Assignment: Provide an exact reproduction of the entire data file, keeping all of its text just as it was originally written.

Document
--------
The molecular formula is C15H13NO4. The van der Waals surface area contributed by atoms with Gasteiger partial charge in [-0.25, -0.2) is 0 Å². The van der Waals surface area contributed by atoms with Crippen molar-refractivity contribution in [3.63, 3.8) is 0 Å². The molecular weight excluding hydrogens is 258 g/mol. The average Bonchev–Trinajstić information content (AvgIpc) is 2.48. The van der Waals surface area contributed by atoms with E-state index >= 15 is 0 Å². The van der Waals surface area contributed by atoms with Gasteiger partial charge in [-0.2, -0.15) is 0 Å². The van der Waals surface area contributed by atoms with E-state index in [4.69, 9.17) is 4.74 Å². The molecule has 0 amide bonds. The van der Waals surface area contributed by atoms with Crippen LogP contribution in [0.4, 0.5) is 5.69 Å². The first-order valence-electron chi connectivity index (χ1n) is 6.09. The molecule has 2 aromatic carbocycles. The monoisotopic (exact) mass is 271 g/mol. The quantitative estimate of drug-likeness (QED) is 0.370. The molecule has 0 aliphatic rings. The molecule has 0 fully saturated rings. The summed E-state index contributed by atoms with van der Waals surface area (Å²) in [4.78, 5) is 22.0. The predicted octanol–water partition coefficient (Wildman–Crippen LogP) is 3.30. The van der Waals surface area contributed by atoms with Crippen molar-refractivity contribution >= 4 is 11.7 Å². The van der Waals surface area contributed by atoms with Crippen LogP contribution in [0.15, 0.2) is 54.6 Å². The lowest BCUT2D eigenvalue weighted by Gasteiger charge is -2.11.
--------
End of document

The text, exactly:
The molecular formula is C15H13NO4. The van der Waals surface area contributed by atoms with Gasteiger partial charge in [-0.25, -0.2) is 0 Å². The van der Waals surface area contributed by atoms with Crippen molar-refractivity contribution in [3.63, 3.8) is 0 Å². The molecular weight excluding hydrogens is 258 g/mol. The average Bonchev–Trinajstić information content (AvgIpc) is 2.48. The van der Waals surface area contributed by atoms with E-state index >= 15 is 0 Å². The van der Waals surface area contributed by atoms with Gasteiger partial charge in [-0.2, -0.15) is 0 Å². The van der Waals surface area contributed by atoms with E-state index in [4.69, 9.17) is 4.74 Å². The molecule has 0 amide bonds. The van der Waals surface area contributed by atoms with Crippen LogP contribution in [0.4, 0.5) is 5.69 Å². The first-order valence-electron chi connectivity index (χ1n) is 6.09. The molecule has 2 aromatic carbocycles. The monoisotopic (exact) mass is 271 g/mol. The quantitative estimate of drug-likeness (QED) is 0.370. The molecule has 0 aliphatic rings. The molecule has 0 fully saturated rings. The summed E-state index contributed by atoms with van der Waals surface area (Å²) in [4.78, 5) is 22.0. The predicted octanol–water partition coefficient (Wildman–Crippen LogP) is 3.30. The van der Waals surface area contributed by atoms with Crippen molar-refractivity contribution >= 4 is 11.7 Å². The van der Waals surface area contributed by atoms with Crippen LogP contribution in [0.15, 0.2) is 54.6 Å². The lowest BCUT2D eigenvalue weighted by Gasteiger charge is -2.11.